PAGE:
Section archive - Mentoring & Supervision
Page 13/29 288 items
This article examines the three perspectives of employers, academics and employees during work based learning (WBL) programmes at undergraduate level. The participants mentioned several characteristics which could contribute to a successful partnership: trust, the exchange of cultural values, communication and collaboration.
Updated: Sep. 16, 2015
This article reviews the literature in order to advocate for future exploration of mentoring support that fosters the mentor’s construction and development of new knowledge, skills, and understandings about mentoring preservice early childhood teachers.
Updated: Sep. 01, 2015
This study investigated the influence of only two factors on students’ willingness to mentor: a personality-related factor (altruism) and a contextual factor (organizational culture). The quantitative analysis shows that organizational culture and altruism significantly impact students’ willingness to mentor their peers. Peer mentoring can help students prepare their transition from high school to university, guide them through university programs, and help them prepare their transition from university to workplace. The study suggests that universities do have a role to play in promoting students’ interest in peer mentoring programs through the development of a culture of support and mutual help.
Updated: Aug. 30, 2015
From “Outsider” to “Bridge”: The Changing Role of University Supervision in an Urban Teacher Residency Program
This study investigated a faculty liaison (FL) model, an alternative to traditional field supervision implemented in an urban teacher residency (UTR) program. In the FL model, professors teaching in the UTR program were assigned to school sites rather than individual teacher candidates to observe and provide feedback, evaluate teacher candidate performance, and connect coursework and classroom practice. Results indicate strong support for the continuation of the FL model in lieu of traditional supervision.
Updated: Aug. 03, 2015
This article reveals how the art device of trompe l’oeil provided a way of thinking about the induction and mentoring experiences of beginning teachers. Both the trompe l’oeil art device and the theoretical lens illuminated the reframing of the participants’ initial understandings of mentor relationships to gain a different perspective on their early professional lives.
Updated: Jul. 07, 2015
Joint Observation of Student Teaching and Related Tripartite Dialogue during Field Experience: Partner Perspectives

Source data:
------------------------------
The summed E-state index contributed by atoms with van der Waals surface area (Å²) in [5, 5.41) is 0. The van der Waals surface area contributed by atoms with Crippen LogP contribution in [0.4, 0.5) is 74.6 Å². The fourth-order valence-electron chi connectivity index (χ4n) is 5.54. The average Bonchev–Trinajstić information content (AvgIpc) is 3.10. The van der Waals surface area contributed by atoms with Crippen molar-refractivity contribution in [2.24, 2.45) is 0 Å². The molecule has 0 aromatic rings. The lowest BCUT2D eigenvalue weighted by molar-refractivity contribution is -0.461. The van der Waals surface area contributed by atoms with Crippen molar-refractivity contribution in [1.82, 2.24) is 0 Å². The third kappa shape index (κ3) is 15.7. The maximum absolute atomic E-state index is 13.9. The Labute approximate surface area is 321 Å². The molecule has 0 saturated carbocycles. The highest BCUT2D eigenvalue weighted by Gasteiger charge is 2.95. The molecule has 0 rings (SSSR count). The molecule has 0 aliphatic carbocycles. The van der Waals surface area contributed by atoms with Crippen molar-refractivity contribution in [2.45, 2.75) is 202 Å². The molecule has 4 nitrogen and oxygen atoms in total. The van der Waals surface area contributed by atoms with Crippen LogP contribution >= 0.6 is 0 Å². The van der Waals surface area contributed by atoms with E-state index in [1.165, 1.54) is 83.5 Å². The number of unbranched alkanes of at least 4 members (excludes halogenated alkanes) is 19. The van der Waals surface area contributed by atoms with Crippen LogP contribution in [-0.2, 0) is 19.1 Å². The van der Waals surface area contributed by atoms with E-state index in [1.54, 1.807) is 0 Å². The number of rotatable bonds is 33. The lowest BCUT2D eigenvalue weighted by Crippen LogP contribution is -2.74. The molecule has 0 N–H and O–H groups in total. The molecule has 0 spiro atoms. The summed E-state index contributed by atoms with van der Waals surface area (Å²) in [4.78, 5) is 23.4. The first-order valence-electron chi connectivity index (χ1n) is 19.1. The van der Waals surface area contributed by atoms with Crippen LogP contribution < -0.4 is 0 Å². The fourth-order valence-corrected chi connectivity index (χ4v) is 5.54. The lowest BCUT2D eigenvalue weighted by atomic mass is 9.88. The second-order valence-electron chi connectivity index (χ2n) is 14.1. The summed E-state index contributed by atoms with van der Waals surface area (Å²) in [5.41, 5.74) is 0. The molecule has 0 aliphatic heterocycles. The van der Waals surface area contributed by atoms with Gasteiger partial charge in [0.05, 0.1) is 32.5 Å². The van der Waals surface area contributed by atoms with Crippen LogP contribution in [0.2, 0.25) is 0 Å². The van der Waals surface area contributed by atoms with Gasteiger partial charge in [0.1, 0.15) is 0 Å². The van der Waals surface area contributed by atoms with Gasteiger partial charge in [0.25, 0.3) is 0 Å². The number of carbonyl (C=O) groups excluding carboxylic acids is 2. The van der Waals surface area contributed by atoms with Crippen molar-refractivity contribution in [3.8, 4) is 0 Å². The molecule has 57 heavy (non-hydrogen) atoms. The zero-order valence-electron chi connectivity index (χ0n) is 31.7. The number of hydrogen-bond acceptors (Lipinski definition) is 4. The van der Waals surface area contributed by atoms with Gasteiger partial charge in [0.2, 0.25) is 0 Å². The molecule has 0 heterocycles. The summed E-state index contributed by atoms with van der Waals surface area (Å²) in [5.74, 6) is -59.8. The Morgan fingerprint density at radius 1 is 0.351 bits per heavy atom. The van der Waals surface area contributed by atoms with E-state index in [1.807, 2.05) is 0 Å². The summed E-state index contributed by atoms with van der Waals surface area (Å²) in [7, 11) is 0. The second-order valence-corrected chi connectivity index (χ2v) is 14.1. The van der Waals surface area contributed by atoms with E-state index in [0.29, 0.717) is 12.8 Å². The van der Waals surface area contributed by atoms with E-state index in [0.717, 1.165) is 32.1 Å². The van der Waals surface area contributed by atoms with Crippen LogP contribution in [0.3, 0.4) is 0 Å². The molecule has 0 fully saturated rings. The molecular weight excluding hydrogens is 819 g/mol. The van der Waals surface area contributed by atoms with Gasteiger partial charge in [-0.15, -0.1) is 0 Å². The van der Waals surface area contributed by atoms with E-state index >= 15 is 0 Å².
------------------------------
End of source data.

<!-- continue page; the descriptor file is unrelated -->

This study explored the implementation of partnership-based joint observation and related tripartite dialogue (JOTD) of student teachers as part of field experience, from the multiple perspectives of student teachers, supporter teachers and tutors. The findings indicate that student teachers, supporter teachers and tutors involved in this study were generally positive about their experiences of JOTD. As the findings further suggest, there may be situations which require some level of flexibility in the implementation of JOTD without necessarily disturbing the spirit of collaborative partnership. In conclusion, the findings from this exploratory study suggest that student teachers, supporter teachers and tutors had a range of views about their experiences while implementing JOTD.
Updated: Jun. 23, 2015
This study addresses research questions regarding how mentors perceive their role, what preparation they receive to serve as effective mentors, and what are their professional needs. The study illuminates essential aspects of the mentors’ role perception and the impact of mentoring education on the professional identity of mentors. The implications are that low involvement in PD workshops could be linked to the uncertainty in mentors’ own self-perception as mentors.
Updated: Jun. 14, 2015
Three research instruments were designed to explore how mentors judge readiness to teach during final practicum placements. This article describes the three instruments. It discusses how the three tasks worked as ways to understand how people judge readiness to teach and as ways to develop mentors’ judgement making.
Updated: Jun. 10, 2015
This article examines how primary school mentor teachers made their decisions regarding teacher candidates' practicum performance. The mentor teachers’ explanations for their decisions gave the authors access to their ‘cue utiltisation validities’ - how they used the cues they identified. Within the participant group some appeared to emphasise personal attribute dimensions, other professional practice dimensions; for others it was difficult to determine a preference. There was, however, evidence that the mentors did not emphasise one thing to the exclusion of the other cues with weaker cues being used to moderate their decisions. Overall, the judgment-making in this study was considered, careful and reasoned e and widely variable. There was also some evidence of internal dissensus for individual mentors, leading to confusion around assessment of TC practice.
Updated: Jun. 03, 2015
This paper reports on how a program based on educative supervision supported the supervisory knowledge and practices of three cooperating teachers. The findings indicated some changes in the supervision styles of the participating cooperating teachers toward educative supervision. First, the percent of speech given by the student teachers in the post-lesson conferences increased after the discussion of educative supervision in the program. Secondly, the amount and depth of talks on mathematics pedagogy increased. Thirdly, the cooperating teachers moved away from conveying their feedback directly to the student teachers; they started asking more open-ended questions to have the student teachers reflect on their teaching.
Updated: Apr. 15, 2015